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From Peanuts to Pet Portraits, unveiling the artists who’ve shaped my dog art

From Peanuts to Pet Portraits, unveiling the artists who’ve shaped my dog art

We may be born with artistic tendencies or appreciation but I don’t think any of us are born talented, as a child I was told I had talent, but I think what people missed at the time was the connection with the hours of drawing I did, practice was what made me 'talented' and a desire and drive to keeping picking up those pencils and paints and keep trying. 

When people tell me they can't draw or they’d never be able to draw as well as me, I say it’s not an on/off switch that you can/can’t draw, it’s that you’ve never wanted to draw, or that you've never had the desire to draw so badly that you’re willing to draw terribly and keep drawing terribly until you improve, this desire is where I think Snoopy came in for me.

I remember drawing and painting before Snoopy came into my life, one particularly vivid memory is being greatly irritated by another girl at Sunday School because she couldn't colour in properly (she only used one colour and scribbled all over the page, I would sit there muttering,'but she's doing it wrong'! I was 5) , but it was Snoopy that inspired me to practice and to practice hard, I wanted to be able to draw snoopy without tracing, freehand and at speed. My best friend and I would race each other and pester our families to say which of us did it quicker or got a better likeness.

With the habit of trying to draw fully ingrained in me, by the time I got to secondary school, I was in the ‘good at art’ crowd and thanks to a fabulous art teacher (Thank you Mr. Nick!) the desire to create art, experiment and have fun has never left me.

Illustration

In my very early years, getting a ‘likeness’ was important to me and that’s something I’ve carried with me to today. As was capturing an expression and expressing some humour. I also picked up some strange ideas about what constituted good art but more on that later...

Snoopy and woodstock cartoon strip

It’s common knowledge my first love was Snoopy, it started a lifelong love of the work of Charles Schultz. With the tiniest of lines or eyebrow dash he could convey an entire expression and he’s definitely inspired a lot of my illustration work, I think you can see it best in my range of ‘Today I will be…’ greeting cards, where I have this idea of dogs stating their intentions for the day on a scrap of paper.

Jo Scott Art Greeting Cards on a Mantlepiece

Other influences include;


David Hockney - he’s from my neck of the woods and has a studio in the town where I was born, Bridlington. I’ve always loved his use of colour and his dedication to practice, he is ALWAYS working on something. If I reach my 80’s I hope I’ll still be painting something!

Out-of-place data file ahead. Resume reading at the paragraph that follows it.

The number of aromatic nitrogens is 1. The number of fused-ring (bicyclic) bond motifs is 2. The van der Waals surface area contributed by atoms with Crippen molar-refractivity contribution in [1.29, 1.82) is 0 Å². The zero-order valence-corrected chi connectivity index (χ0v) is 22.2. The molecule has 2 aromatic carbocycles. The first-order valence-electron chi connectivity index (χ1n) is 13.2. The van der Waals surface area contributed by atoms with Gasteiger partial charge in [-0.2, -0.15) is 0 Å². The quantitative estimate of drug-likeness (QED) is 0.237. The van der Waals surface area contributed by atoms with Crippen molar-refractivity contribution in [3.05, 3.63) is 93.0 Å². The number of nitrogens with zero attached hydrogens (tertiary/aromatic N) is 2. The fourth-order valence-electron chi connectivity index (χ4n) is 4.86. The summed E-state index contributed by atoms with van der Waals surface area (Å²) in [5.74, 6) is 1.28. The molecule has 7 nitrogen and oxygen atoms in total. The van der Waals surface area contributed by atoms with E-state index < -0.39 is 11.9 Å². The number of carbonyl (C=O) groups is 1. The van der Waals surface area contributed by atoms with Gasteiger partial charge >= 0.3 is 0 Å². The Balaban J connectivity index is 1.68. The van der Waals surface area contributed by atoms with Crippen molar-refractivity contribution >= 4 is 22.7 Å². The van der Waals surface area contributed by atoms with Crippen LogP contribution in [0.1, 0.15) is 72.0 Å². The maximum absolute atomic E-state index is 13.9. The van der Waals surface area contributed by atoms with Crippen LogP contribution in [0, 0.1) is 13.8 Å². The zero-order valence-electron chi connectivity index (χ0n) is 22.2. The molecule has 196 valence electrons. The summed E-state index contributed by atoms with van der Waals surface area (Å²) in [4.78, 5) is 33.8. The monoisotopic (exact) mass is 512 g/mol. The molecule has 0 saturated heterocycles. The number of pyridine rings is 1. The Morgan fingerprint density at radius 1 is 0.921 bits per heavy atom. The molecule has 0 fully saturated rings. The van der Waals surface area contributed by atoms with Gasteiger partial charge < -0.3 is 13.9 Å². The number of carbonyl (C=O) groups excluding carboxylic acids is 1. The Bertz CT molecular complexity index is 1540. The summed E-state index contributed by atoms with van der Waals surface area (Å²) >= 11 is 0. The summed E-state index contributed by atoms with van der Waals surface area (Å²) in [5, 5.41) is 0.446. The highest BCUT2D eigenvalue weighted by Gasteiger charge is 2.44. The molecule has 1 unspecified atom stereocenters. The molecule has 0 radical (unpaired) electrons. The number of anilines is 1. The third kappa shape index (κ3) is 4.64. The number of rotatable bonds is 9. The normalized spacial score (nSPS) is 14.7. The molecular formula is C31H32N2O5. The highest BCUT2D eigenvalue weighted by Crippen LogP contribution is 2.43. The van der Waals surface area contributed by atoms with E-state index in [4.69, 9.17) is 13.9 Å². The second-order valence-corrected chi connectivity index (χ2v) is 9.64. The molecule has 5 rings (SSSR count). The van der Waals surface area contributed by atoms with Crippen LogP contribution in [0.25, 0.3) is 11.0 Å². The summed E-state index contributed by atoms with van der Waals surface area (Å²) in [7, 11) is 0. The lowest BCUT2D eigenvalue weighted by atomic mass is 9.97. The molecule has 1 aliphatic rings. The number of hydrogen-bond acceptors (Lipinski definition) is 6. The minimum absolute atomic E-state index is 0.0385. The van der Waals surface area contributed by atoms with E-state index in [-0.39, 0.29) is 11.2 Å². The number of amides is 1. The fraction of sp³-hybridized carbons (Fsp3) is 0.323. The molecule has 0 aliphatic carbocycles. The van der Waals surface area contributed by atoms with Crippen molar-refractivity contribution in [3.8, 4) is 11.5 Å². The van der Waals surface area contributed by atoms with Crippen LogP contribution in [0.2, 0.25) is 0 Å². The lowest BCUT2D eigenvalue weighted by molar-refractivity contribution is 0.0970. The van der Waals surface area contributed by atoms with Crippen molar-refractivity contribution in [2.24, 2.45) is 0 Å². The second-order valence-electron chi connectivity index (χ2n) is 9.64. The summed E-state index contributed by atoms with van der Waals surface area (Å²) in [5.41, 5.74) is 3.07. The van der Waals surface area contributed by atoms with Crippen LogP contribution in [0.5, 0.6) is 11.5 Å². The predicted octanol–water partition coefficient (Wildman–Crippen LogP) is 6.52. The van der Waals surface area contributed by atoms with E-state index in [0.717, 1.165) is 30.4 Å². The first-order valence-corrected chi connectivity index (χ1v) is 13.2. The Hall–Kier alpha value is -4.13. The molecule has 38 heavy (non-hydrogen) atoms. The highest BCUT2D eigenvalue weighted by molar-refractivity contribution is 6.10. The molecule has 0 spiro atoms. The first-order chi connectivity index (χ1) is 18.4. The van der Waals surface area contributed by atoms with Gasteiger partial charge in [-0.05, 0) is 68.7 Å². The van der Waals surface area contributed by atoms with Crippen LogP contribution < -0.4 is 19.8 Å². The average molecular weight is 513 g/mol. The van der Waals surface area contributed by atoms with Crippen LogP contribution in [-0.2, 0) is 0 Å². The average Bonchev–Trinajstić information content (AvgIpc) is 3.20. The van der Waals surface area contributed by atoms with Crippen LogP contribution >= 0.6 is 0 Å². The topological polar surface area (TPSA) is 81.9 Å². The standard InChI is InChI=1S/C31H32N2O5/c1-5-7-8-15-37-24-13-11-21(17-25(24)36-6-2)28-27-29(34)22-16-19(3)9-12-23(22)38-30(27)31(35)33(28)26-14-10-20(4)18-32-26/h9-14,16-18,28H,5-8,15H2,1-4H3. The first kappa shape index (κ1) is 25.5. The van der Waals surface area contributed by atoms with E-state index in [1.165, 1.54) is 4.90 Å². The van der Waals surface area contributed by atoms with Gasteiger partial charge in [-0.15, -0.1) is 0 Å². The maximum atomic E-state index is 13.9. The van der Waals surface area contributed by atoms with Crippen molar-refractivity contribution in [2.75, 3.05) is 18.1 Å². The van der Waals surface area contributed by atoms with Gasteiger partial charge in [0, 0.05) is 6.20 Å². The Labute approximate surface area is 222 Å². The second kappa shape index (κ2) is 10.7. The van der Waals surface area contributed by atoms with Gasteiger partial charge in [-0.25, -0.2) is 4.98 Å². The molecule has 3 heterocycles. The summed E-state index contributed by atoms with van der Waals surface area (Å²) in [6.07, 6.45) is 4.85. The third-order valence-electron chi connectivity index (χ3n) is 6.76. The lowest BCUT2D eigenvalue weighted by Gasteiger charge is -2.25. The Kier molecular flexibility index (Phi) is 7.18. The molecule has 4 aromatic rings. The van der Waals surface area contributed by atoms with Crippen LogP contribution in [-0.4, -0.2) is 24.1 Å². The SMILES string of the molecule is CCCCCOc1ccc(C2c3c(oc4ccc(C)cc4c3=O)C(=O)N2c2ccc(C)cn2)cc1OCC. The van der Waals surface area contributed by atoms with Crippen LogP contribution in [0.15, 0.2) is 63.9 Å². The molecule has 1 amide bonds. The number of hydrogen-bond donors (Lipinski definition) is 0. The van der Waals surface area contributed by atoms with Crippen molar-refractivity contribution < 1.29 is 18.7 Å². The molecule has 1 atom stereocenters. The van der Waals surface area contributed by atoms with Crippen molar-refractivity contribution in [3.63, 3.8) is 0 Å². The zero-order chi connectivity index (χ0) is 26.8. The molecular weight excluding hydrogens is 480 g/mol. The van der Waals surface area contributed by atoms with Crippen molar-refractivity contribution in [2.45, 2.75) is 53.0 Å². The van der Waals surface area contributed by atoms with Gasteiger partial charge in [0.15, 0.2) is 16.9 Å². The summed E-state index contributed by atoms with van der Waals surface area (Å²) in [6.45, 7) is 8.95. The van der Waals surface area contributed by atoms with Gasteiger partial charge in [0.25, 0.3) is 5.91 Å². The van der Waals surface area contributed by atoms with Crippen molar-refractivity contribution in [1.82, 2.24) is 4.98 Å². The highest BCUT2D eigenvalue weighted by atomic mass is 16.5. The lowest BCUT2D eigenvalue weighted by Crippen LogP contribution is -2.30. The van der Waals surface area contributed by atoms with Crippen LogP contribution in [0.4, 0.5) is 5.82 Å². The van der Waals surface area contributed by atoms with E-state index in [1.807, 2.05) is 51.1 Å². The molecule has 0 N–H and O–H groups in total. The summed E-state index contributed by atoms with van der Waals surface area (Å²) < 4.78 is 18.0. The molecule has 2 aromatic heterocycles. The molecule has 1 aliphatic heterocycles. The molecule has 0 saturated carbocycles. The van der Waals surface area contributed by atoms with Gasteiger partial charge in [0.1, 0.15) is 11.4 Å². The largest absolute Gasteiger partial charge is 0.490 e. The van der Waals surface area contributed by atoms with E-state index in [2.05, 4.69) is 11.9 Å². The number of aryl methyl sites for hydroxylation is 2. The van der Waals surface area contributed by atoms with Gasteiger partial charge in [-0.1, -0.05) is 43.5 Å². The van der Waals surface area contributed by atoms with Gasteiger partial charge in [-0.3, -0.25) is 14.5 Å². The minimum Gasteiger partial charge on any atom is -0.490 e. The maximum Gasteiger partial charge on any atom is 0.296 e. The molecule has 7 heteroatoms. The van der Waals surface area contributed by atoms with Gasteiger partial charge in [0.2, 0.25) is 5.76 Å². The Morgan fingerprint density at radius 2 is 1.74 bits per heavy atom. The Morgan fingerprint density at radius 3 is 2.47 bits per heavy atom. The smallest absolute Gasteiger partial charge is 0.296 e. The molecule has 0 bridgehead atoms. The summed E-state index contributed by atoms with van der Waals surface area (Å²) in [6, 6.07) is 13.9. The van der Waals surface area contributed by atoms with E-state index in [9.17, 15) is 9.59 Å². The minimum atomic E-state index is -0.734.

https://www.hockney.com/home 


Herge - It wasn't until after I’d created this range of greeting cards and several people commented on how they reminded them of TinTin, that I realised  he was another influence from my youth

Jo Scott Art Greeting Cards on a Mantlepiece

These cards are available via my publisher here - https://www.naturalpartnersart.co.uk/shop/cards/jo-scott

And if you'd like to read more about Herge, click here

Character

I discovered Alison Friend, only a few years ago, I love her subjects, her ability to tell a story, you can almost read their thoughts and all of this within a pose. Even though I’ve never met her I wouldn’t be surprised if a lot of her own personality traits are depicted in her paintings.

It’s this unique element that inspires me to bring more of myself into my work

Alison Friend oil painting images

https://alisonfriend.com/


Many of us artists have strange limiting beliefs , we can also adopt odd opinions about what actually constitutes a good painting, for example, I always like my work to look like I've spent hours on it, so if it only takes me an hour then I think it can't possibly be finished yet (I've learnt to walk away at this point and come back later to decide) but I need it to look spontaneous and sometimes dramatic (I mean really where do some of these things come from!?!) We're usually overtly critical of our work and I will often decide that people won't like a painting before I've even shown them it 🤣

Sometimes it's about seeing other peoples work and it it giving you permission to think a little differently about some of the work you produce - I'm working on a series of paintings that tell different stories, very much in my own style, so watch this space... but in the meantime I'm really pleased with how I capture expressions in my commission work now

Watercolour black spaniel painting by Jo Scott


Watercolour


This is where I’m practising most these days, my 2 biggest influences are Lisa Wang 

https://www.lisawangfineart.com/watercolour-paintings


And Alvaro Castagnet, who I think of as the Antonio Banderas of watercolour painters!

https://alvarocastagnet.net/


Also I have to mentionTom Shepherd he's a British artist who again I only discovered a couple of years ago, but I’m very excited to be going on one of his painting retreats this September.

I’m looking forward to experimenting and painting for paintings sake and whilst I'm sure I’ll sneak in the odd dog to paint I’m hoping to try out lots of different subjects too. A real painting holiday.

https://www.tomshepherdart.com/


For updates on my 'watch this space' comment, plus the review of my painting retreat and for any new work releases/events, do make sure you’re on my email list, you can sign-up by clicking here

 

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